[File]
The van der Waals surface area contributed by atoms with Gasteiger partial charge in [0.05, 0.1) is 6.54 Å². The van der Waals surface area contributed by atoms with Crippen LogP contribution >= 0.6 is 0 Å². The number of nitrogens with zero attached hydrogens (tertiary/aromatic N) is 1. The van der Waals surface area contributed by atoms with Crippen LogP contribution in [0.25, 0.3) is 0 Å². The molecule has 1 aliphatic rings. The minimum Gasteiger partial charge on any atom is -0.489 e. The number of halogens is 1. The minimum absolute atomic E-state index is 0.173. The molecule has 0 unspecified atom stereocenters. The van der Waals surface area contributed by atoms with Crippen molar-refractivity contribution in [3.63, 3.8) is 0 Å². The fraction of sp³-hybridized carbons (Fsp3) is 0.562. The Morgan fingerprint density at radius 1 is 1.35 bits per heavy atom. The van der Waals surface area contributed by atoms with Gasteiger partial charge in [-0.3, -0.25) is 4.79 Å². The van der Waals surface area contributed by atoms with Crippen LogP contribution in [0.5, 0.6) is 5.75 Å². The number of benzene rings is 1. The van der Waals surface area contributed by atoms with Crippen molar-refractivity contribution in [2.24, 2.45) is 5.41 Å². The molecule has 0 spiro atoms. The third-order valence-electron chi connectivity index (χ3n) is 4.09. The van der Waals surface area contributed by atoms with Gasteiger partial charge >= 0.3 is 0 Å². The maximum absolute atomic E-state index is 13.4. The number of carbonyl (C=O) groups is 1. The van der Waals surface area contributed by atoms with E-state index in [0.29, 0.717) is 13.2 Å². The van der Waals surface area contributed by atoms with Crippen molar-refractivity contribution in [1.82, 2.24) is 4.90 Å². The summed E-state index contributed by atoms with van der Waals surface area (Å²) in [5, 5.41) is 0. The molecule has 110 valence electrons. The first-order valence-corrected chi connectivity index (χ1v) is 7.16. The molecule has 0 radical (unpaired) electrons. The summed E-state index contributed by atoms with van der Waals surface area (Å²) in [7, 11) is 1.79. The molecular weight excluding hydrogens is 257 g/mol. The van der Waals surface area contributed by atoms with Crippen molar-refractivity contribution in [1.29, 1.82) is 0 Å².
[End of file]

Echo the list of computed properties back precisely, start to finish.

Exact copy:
The van der Waals surface area contributed by atoms with Gasteiger partial charge in [0.05, 0.1) is 6.54 Å². The van der Waals surface area contributed by atoms with Crippen LogP contribution >= 0.6 is 0 Å². The number of nitrogens with zero attached hydrogens (tertiary/aromatic N) is 1. The van der Waals surface area contributed by atoms with Crippen LogP contribution in [0.25, 0.3) is 0 Å². The molecule has 1 aliphatic rings. The minimum Gasteiger partial charge on any atom is -0.489 e. The number of halogens is 1. The minimum absolute atomic E-state index is 0.173. The molecule has 0 unspecified atom stereocenters. The van der Waals surface area contributed by atoms with Crippen molar-refractivity contribution in [3.63, 3.8) is 0 Å². The fraction of sp³-hybridized carbons (Fsp3) is 0.562. The Morgan fingerprint density at radius 1 is 1.35 bits per heavy atom. The van der Waals surface area contributed by atoms with Gasteiger partial charge in [-0.3, -0.25) is 4.79 Å². The van der Waals surface area contributed by atoms with Crippen LogP contribution in [0.5, 0.6) is 5.75 Å². The number of benzene rings is 1. The van der Waals surface area contributed by atoms with Crippen molar-refractivity contribution in [2.24, 2.45) is 5.41 Å². The molecule has 0 spiro atoms. The third-order valence-electron chi connectivity index (χ3n) is 4.09. The van der Waals surface area contributed by atoms with Gasteiger partial charge >= 0.3 is 0 Å². The maximum absolute atomic E-state index is 13.4. The number of carbonyl (C=O) groups is 1. The van der Waals surface area contributed by atoms with E-state index in [0.29, 0.717) is 13.2 Å². The van der Waals surface area contributed by atoms with Crippen molar-refractivity contribution in [1.82, 2.24) is 4.90 Å². The summed E-state index contributed by atoms with van der Waals surface area (Å²) in [5, 5.41) is 0. The molecule has 110 valence electrons. The first-order valence-corrected chi connectivity index (χ1v) is 7.16. The molecule has 0 radical (unpaired) electrons. The summed E-state index contributed by atoms with van der Waals surface area (Å²) in [7, 11) is 1.79. The molecular weight excluding hydrogens is 257 g/mol. The van der Waals surface area contributed by atoms with Crippen molar-refractivity contribution in [1.29, 1.82) is 0 Å².